"Success does not consist in never making mistakes but in never making the same one a second time"
These lines, attributed to George Bernard Shaw (not that the great author had a lot to do with investments), pretty well sums up what we will try to do in this column. We will discuss mistakes that investors often commit and ways to avoid making them again.
I have identified four classical areas that you need to watch out for. My list of slip-ups goes like this:
• Not starting early and not investing regularly
• Trying to time the market, forever waiting for the best opportunity
• Not re-balancing one's portfolio in line with big changes in life-stage
• Not planning for retirement
Let's now discuss these one by one. Remember, these have been placed in no particular order and you are free to set your own priorities.
Follow a method
The two infallible laws of investing can be expressed in simple words - start early and invest methodically. An investor who has followed these tenets is likely to do well, especially so if he has done it for the long term, across market cycles. And one of the best ways to do this is initiating systematic investment plans (SIPs) in managed products (such as mutual funds).
An SIP allows the concept of Rupee Cost Averaging, wherein the cost of acquisition of units turns more tolerable for the investor over a period of time. In the modern-day unitised scenario, the chain of his investments (typically monthly or quarterly) can lead to a very decent corpus.
Do it now, do not be too patient and wait for the next best opportunity. You will only end up losing time, and the kind of super profits you are expecting may not transpire at all. The mantra, therefore, is to do it right away, provided such a step would be in sync with your risk appetite.
Risk appetite, simply put, refers to the kind of risk you can take, given your financial standing. This will ultimately determine the nature and mix of assets you can acquire. Your age, current income, liabilities and so on are major considerations here.
Start an SIP (or more) today if you have made up your mind with regard to your risk-bearing capacity. How much money can you spare, say, every month? In which financial products should you invest? How will you distribute your investments? You will need answers to these questions.
Life stage planning
This is quite a broad term, which disciplined investors practise all over the world.
The idea is to plan, financially speaking of course, for various stages of one's life. The plan required by a young adult (early in his career, with fewer obligations, seeking growth of capital) will be different from that by a middle-aged individual (staring at retirement, burdened with major responsibilities, seeking income flows). A retired and aged person will have to cope with huge costs (related to healthcare in particular) and, as it frequently happens in the real world, the stark reality that he has no active income any longer.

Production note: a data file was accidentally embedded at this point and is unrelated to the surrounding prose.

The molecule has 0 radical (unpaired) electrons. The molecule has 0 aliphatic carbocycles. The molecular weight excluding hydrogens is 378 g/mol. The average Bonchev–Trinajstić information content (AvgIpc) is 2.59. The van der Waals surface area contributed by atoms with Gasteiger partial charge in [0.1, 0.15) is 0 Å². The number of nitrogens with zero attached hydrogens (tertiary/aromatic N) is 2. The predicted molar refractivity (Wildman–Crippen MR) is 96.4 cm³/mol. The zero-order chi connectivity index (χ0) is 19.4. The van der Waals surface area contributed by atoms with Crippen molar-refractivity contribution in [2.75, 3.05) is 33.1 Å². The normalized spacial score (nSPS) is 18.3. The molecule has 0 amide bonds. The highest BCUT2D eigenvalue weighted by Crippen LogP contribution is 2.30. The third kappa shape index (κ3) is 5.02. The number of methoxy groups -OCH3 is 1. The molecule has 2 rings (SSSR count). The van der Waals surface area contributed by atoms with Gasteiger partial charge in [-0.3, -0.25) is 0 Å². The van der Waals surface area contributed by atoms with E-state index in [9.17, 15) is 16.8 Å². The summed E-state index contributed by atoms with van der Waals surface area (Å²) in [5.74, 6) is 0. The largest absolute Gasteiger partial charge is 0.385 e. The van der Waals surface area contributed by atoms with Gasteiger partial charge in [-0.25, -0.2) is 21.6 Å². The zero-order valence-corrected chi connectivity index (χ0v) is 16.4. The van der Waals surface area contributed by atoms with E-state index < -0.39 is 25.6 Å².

The point is, life stages keep changing with time. Marriages, child-births, job-hops and divorces often have huge financial implications. Asset allocation, it follows naturally, must also be revised accordingly. Altering the asset-mix in your portfolio is the most prudent course of action for smart investors.
A young person will typically build an aggressive portfolio, keeping in view his need to enlarge his capital, even at the cost of assuming greater risk. Equity, a relatively risky asset class, will probably be his obvious choice. An older person, however, will be perchance more conservative in nature. He will, in my view, look for debt securities in order to ensure a steady income.
The debt-equity blend will vary. There is no asset allocation that will universally fit all investors. In many cases, personal choices come to the fore, driven by considerations that are not strictly pecuniary in character. At the end of the day, each human being is unique with multiple wants but limited resources.
What are you waiting for?
Well, if some of the scarier news headlines in January have spooked you to a stupor, do not waste the remaining days of February. In other words, do not keep surplus money in savings accounts, which, incidentally, are offering you only 4 per cent interest. And if you have done so needlessly, you have lost the following:
Interest, if you are a fixed-income person keen on guaranteed products like FDs and bonds.
Cheaper units , as the market declined because of various reasons. I am referring to the equity funds here; not a lot changed in the debt market.
Cheaper stocks , as many counters recorded a decline in valuations. These may have included the bluechips that you have always wanted to acquire in larger numbers.
If you have reached the last paragraph of this column, this is just the right time to renew that old pledge -no more mistakes. Go to work, list your financial objectives, consider your expenses, plan your portfolio and, remember, you need to beat the combined effects of taxes and inflation to stay in the game.
The author is director, Wishlist Capital Advisors